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  • Writer's pictureSandrine Sienche

Why are African Americans flocking to Ghana?

Located on the Gulf of Gambia in West Africa, Ghana is one of the most fascinating locales on the continent. It's charm continues to grow day by day, especially after becoming the destination of choice for diaspora people with African ancestry.

Ghanaian lady marching with flag

So what’s behind this growing interest in Ghana?

Let’s take a step back in history to the 16th to 19th century. During the Colonia era, Ghana was the epicenter of the transatlantic slave trade. Cape Coast, perched west of the Capital city, Accra still has traces of over 30 dungeons where African slaves from all over the continent were kept in captivity by colonies before being transported to America. This meant the ancestors of many African Americas today, likely left from these beaches. 400 years later, the country has taken the bold step welcoming diaspora back to Africa.

This movement of going back to Africa isn’t new. In fact, there have been numerous since the abolishment of the slave trade in the 1800s. However, there’s no denying that it has surged in attention in the past few years for various reasons including; the growing political and economic stability of Ghana, as well as movements like Black Lives Matter, which has surged a new sense of pride, unity and a desire for African Americans to embrace their African heritage and ancestry.

And let's not forget the natural cultural beauty of the country.

aerial view of parasols on a beach in Ghana

So in the midst of all these factors, in 2019, Ghana launched a year-long campaign welcoming black people with African ancestry back to the continent. This was to commemorate 4 centuries since the first African slaves arrived in the British colony of Virginia in America.

The main goal of this initiative was to attract the African-Americans back to the homeland and to popularise this West African country as the travel destination of choice for the African diaspora. Dubbed the Gateway to Africa, Ghana has been true to its name in the past few years, welcoming every black person with African ancestry back home both for tourism and settlement.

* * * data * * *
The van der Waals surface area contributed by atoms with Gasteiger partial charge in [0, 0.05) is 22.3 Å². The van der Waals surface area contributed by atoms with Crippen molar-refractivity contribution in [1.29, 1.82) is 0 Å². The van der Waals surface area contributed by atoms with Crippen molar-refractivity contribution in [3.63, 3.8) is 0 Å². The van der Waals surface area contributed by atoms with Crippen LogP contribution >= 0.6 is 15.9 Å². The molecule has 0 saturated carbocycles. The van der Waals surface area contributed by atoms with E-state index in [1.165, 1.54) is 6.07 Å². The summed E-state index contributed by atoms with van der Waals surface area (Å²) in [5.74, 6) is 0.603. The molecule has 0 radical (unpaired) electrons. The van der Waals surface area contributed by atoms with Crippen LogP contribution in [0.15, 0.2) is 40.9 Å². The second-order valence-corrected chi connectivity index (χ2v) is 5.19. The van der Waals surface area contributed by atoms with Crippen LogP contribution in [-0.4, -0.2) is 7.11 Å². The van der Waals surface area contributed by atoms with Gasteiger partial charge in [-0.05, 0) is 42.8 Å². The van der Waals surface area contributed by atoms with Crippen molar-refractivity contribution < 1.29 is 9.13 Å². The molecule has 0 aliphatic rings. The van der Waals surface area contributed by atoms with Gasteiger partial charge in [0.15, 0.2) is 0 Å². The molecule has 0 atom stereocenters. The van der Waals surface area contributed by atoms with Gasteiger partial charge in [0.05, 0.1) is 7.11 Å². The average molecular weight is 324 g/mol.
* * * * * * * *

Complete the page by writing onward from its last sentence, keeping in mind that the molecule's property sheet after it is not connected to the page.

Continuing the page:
Just like it was intended, the Year of Return campaign placed Ghana on the global map as a destination worth exploring.

Over half a million people heeded the call and visited while at least 1,500 diasporans made Ghana their permanent home. But that’s not all, according to the Ministry of Tourism in Ghana, that number has continued to grow and hundreds of people have continued to flock to the country in search of history, culture and community.

For the past few years, this movement has been a global phenomenon and one of the most successful initiatives that Africa has seen in the tourism industry. So much so, that other African countries such as Uganda and Nigeria have followed suit.

So how has this impacted Ghana ?

Aside from the obvious benefits like increased revenue from tourism, increase opportunities for commerce, and the growing sense of closure to the African diaspora who could finally set foot in their ancestral homeland, the Year of Return was a blessing to the continent as a whole. It presented Africans with a golden opportunity to position this beautiful continent as the destination to fulfil your dreams.

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